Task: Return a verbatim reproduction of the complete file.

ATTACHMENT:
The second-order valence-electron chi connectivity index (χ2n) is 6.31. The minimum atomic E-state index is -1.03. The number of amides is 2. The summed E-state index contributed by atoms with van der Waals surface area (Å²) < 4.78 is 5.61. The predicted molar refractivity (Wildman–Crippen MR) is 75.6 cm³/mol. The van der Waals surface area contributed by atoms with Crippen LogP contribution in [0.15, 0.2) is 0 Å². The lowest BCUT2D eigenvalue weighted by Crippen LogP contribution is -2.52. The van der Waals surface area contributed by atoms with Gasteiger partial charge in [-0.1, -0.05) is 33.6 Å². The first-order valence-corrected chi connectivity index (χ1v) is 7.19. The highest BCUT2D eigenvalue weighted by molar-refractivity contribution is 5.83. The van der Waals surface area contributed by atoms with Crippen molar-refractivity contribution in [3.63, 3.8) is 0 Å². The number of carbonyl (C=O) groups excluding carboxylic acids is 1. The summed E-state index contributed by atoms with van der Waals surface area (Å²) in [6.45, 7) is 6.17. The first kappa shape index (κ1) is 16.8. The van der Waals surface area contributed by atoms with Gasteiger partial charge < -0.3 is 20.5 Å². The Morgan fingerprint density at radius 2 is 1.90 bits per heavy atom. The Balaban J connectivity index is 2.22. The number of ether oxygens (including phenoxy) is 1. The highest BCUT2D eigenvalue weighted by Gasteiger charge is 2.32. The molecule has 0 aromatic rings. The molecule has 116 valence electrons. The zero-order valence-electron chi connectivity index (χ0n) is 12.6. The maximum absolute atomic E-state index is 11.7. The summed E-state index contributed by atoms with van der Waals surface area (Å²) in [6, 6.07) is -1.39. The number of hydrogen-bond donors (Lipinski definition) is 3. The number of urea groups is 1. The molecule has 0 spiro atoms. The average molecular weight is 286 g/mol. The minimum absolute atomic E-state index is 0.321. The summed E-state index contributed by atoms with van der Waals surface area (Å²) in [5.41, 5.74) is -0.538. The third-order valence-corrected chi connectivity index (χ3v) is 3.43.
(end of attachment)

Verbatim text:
The second-order valence-electron chi connectivity index (χ2n) is 6.31. The minimum atomic E-state index is -1.03. The number of amides is 2. The summed E-state index contributed by atoms with van der Waals surface area (Å²) < 4.78 is 5.61. The predicted molar refractivity (Wildman–Crippen MR) is 75.6 cm³/mol. The van der Waals surface area contributed by atoms with Crippen LogP contribution in [0.15, 0.2) is 0 Å². The lowest BCUT2D eigenvalue weighted by Crippen LogP contribution is -2.52. The van der Waals surface area contributed by atoms with Gasteiger partial charge in [-0.1, -0.05) is 33.6 Å². The first-order valence-corrected chi connectivity index (χ1v) is 7.19. The highest BCUT2D eigenvalue weighted by molar-refractivity contribution is 5.83. The van der Waals surface area contributed by atoms with Crippen molar-refractivity contribution in [3.63, 3.8) is 0 Å². The number of carbonyl (C=O) groups excluding carboxylic acids is 1. The summed E-state index contributed by atoms with van der Waals surface area (Å²) in [6.45, 7) is 6.17. The first kappa shape index (κ1) is 16.8. The van der Waals surface area contributed by atoms with Gasteiger partial charge < -0.3 is 20.5 Å². The Morgan fingerprint density at radius 2 is 1.90 bits per heavy atom. The Balaban J connectivity index is 2.22. The number of ether oxygens (including phenoxy) is 1. The highest BCUT2D eigenvalue weighted by Gasteiger charge is 2.32. The molecule has 0 aromatic rings. The molecule has 116 valence electrons. The zero-order valence-electron chi connectivity index (χ0n) is 12.6. The maximum absolute atomic E-state index is 11.7. The summed E-state index contributed by atoms with van der Waals surface area (Å²) in [6, 6.07) is -1.39. The number of hydrogen-bond donors (Lipinski definition) is 3. The number of urea groups is 1. The molecule has 0 spiro atoms. The average molecular weight is 286 g/mol. The minimum absolute atomic E-state index is 0.321. The summed E-state index contributed by atoms with van der Waals surface area (Å²) in [5.41, 5.74) is -0.538. The third-order valence-corrected chi connectivity index (χ3v) is 3.43.